75 words for 75 years of Israel – Brachah/Blessing

In honor of Israel’s 75th birthday, Israel365 is excited to launch a new series of essays that will unlock the secrets of the Hebrew Bible!

Excerpted from Rabbi Akiva Gersh’s forthcoming book, 75 Hebrew Words You Need to Understand the Bible (available soon!) these essays illuminate the connection between related Hebrew words, revealing Biblical secrets only accessible through Hebrew.

Enjoy the series – and happy 75th birthday to the State of Israel!

בְּרָכָה

BRACHAH

BRA-CHAH

BLESSING

“I will bless those who bless you and curse him that curses you; and all the families of the earth shall bless themselves by you.” (Genesis 12:3)

ואברכה מברכיך ומקללך אאר ונברכו בך כל משפחת האדמה.

“When you have eaten and are satisfied, you shall bless Hashem your God for the good land given to you.” (Deuteronomy 8:10)

ואכלת ושבעת וברכת את יהוה אלהיך על הארץ הטבה אשר נתן לך.

Receiving brachot, blessings, is critically important in the Bible. Rebecca so desperately wanted Jacob to receive Isaac’s blessing instead of Esau, she designed an entire plan to trick Isaac and ensure that Jacob received the blessing. At the end of his own life, Jacob blesses each of his sons. Moses, too, blesses each of the tribes of Israel before he dies.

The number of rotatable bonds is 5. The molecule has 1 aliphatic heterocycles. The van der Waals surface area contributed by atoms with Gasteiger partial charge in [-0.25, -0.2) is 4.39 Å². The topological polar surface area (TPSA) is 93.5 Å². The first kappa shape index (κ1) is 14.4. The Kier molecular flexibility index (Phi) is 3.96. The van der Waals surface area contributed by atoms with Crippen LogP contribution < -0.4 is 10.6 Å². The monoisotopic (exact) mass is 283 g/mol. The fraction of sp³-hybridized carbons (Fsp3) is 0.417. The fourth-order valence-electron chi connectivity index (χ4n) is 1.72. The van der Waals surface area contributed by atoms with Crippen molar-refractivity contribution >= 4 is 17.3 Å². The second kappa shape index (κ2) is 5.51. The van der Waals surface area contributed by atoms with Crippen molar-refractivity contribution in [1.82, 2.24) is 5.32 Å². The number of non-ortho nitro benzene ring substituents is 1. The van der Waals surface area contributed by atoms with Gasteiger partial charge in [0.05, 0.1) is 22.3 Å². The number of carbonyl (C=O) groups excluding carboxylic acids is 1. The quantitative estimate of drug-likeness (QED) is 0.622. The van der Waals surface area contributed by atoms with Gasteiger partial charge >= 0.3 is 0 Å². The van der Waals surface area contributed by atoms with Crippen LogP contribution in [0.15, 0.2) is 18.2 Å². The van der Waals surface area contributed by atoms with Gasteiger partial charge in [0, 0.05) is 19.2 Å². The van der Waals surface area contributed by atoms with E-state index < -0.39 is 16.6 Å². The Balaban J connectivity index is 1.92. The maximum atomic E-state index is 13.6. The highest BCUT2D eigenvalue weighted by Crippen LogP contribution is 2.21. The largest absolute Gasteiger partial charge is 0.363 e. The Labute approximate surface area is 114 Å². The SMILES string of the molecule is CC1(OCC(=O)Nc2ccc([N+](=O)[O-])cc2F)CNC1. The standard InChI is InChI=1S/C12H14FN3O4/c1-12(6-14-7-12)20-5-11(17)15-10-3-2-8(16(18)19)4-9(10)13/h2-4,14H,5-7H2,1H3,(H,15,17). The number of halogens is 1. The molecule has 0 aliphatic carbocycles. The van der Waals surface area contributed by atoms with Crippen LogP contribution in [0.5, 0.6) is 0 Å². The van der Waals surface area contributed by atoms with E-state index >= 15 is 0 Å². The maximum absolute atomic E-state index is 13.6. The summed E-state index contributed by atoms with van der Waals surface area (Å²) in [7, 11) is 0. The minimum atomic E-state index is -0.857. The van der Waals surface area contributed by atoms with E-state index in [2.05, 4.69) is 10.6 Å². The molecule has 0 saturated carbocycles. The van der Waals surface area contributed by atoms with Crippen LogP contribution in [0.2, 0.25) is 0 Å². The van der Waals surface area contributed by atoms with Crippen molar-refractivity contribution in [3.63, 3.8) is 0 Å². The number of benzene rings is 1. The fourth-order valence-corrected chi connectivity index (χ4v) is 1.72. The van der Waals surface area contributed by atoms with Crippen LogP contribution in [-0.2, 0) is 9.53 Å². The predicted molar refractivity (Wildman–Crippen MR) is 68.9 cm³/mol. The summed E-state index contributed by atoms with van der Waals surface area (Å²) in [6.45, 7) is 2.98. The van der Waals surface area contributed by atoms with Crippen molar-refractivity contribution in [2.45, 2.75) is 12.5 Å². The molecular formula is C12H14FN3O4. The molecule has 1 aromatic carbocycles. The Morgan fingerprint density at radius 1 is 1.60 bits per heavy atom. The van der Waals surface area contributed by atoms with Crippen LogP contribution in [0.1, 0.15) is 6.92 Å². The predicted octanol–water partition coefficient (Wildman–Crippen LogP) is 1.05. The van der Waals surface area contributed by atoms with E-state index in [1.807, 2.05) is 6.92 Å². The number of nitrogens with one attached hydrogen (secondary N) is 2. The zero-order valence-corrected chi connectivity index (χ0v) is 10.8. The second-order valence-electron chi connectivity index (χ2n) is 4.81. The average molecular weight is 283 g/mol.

Why are blessings so significant? A brachah, when given by a truly God-fearing person, is a powerful tool to manifest something in the world that is currently lacking. It opens up spiritual pathways for God’s blessings to enter the world and change someone’s life.

A second kind of brachah is found in the Bible as well: giving thanks to God for all we have and recognizing that God is the source of everything.

“And you shall eat, and you shall be satisfied, and you shall bless the Lord your God for the good land that He has given you” (Deuteronomy 8:10). This verse is the root of the Jewish practice to recite blessings before and after eating. One is forbidden to enjoy any of the pleasures of the world without first blessing God.

The grammatical root of the word brachah is berech, “knee,” and connotes lowering ourselves to our knees in humility before God, emphasizing the importance of showing gratitude towards God. 

Blessings are a means for directing us into the presence of God at all times, helping us maintain constant contact with our Creator. They are a remedy for forgetfulness, reminding us to continuously wonder at the grandeur of God’s world.

The Israel Bible Team

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